Software AG helps CERN ramp up Large Hadron Collider for 2015

Software AG has provided a new platform for CERN, the European Organisation for Nuclear Research, to monitor the Large Hadron Collider following a major upgrade.

CERN physicists and engineers are preparing to resume research early in 2015 following a major program of maintenance and upgrading to prepare the Large Hadron Collider to run at almost double the energy.

This will enable researchers to open a new chapter in probing the underpinning structure of the universe in search of the basic constituents of matter and to gain insights into the fundamental laws of nature.

Software AG's in-memory data management software BigMemory, has helped provide support system availability since the launch of Control and Monitoring Platform (C2MON).

C2MON provides real-time information concerning the multiple support systems that maintain an optimal operating environment for the LHC.

Terracotta BigMemory helps engineers gather, analyse and act on Sensor Data.

CERN must ensure that nothing compromises the efficacy of the LHC and monitor a non-stop stream of massive amounts of data produced from more than 94,000 sensors creating over 1.5 million non-redundant events per day.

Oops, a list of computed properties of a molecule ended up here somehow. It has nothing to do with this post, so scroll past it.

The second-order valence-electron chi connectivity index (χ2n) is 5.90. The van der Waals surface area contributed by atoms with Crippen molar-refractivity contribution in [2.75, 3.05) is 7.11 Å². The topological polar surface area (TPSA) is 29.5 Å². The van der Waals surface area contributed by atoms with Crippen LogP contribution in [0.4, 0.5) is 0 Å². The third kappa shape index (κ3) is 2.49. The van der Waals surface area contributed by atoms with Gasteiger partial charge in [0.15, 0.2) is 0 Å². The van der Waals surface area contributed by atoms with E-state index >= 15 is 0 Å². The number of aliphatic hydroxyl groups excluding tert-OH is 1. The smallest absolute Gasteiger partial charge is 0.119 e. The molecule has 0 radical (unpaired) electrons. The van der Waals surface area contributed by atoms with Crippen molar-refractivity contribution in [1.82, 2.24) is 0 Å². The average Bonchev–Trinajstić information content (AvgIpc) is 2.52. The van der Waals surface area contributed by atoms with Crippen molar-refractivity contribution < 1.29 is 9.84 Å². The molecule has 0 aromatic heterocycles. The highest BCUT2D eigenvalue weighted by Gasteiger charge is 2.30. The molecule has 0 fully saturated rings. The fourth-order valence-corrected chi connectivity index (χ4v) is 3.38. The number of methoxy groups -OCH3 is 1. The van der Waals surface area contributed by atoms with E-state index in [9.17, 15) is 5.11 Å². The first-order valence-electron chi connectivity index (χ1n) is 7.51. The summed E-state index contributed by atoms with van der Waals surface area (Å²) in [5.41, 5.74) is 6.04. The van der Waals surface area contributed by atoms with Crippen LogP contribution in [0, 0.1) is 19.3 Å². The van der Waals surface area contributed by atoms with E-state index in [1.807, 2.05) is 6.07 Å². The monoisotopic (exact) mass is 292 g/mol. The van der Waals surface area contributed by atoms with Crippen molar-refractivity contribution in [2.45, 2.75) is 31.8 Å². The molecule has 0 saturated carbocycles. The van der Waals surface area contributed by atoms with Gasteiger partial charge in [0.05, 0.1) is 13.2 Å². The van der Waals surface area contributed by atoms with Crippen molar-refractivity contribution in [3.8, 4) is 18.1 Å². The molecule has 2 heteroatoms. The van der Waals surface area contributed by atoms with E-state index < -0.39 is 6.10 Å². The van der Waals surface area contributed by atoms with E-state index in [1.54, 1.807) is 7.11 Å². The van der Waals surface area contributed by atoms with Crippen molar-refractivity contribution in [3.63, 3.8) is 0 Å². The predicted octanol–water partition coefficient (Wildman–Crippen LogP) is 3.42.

Using Software AG's Terracotta In-Memory Data Management platform engineers and operators can receive, analyse and act in real-time on the sensor data.

Everything from the power supply, temperature levels, airlocks' status, ventilation systems, and many other key systems are continuously monitored to sustain better than 99.99984 percent C2MON availability (which translates into less than one second a week downtime). CERN software engineer, Matthias Brager, said there was little room for error and that system availability was a critical factor that could determine success of failure.

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"Giving engineers and operators up-to-date information, in real-time and without interruption means that if and when the smallest deviation occurs, they can act upon it immediately and avoid any unintended consequences."

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Brian Karlovsky

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